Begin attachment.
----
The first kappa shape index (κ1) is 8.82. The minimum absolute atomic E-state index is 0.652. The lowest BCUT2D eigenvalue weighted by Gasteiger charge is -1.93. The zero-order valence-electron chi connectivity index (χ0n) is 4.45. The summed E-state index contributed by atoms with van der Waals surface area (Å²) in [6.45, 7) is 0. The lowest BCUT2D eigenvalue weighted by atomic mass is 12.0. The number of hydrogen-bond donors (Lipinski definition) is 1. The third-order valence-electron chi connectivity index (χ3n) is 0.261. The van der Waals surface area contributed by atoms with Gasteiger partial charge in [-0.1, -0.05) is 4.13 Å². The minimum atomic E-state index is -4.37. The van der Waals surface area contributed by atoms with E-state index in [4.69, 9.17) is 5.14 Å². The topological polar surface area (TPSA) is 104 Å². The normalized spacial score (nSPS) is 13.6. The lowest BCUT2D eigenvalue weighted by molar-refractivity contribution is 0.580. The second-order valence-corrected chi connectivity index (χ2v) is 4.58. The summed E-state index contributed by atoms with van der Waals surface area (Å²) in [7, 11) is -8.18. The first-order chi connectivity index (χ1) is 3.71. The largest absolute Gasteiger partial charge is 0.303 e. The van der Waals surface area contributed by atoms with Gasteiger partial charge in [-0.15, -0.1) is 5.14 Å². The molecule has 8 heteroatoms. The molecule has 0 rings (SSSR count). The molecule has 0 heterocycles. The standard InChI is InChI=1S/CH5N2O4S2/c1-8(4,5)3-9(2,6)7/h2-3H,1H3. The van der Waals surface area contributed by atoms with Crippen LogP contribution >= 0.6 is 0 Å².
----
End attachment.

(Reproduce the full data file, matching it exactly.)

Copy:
The first kappa shape index (κ1) is 8.82. The minimum absolute atomic E-state index is 0.652. The lowest BCUT2D eigenvalue weighted by Gasteiger charge is -1.93. The zero-order valence-electron chi connectivity index (χ0n) is 4.45. The summed E-state index contributed by atoms with van der Waals surface area (Å²) in [6.45, 7) is 0. The lowest BCUT2D eigenvalue weighted by atomic mass is 12.0. The number of hydrogen-bond donors (Lipinski definition) is 1. The third-order valence-electron chi connectivity index (χ3n) is 0.261. The van der Waals surface area contributed by atoms with Gasteiger partial charge in [-0.1, -0.05) is 4.13 Å². The minimum atomic E-state index is -4.37. The van der Waals surface area contributed by atoms with E-state index in [4.69, 9.17) is 5.14 Å². The topological polar surface area (TPSA) is 104 Å². The normalized spacial score (nSPS) is 13.6. The lowest BCUT2D eigenvalue weighted by molar-refractivity contribution is 0.580. The second-order valence-corrected chi connectivity index (χ2v) is 4.58. The summed E-state index contributed by atoms with van der Waals surface area (Å²) in [7, 11) is -8.18. The first-order chi connectivity index (χ1) is 3.71. The largest absolute Gasteiger partial charge is 0.303 e. The van der Waals surface area contributed by atoms with Gasteiger partial charge in [-0.15, -0.1) is 5.14 Å². The molecule has 8 heteroatoms. The molecule has 0 rings (SSSR count). The molecule has 0 heterocycles. The standard InChI is InChI=1S/CH5N2O4S2/c1-8(4,5)3-9(2,6)7/h2-3H,1H3. The van der Waals surface area contributed by atoms with Crippen LogP contribution >= 0.6 is 0 Å².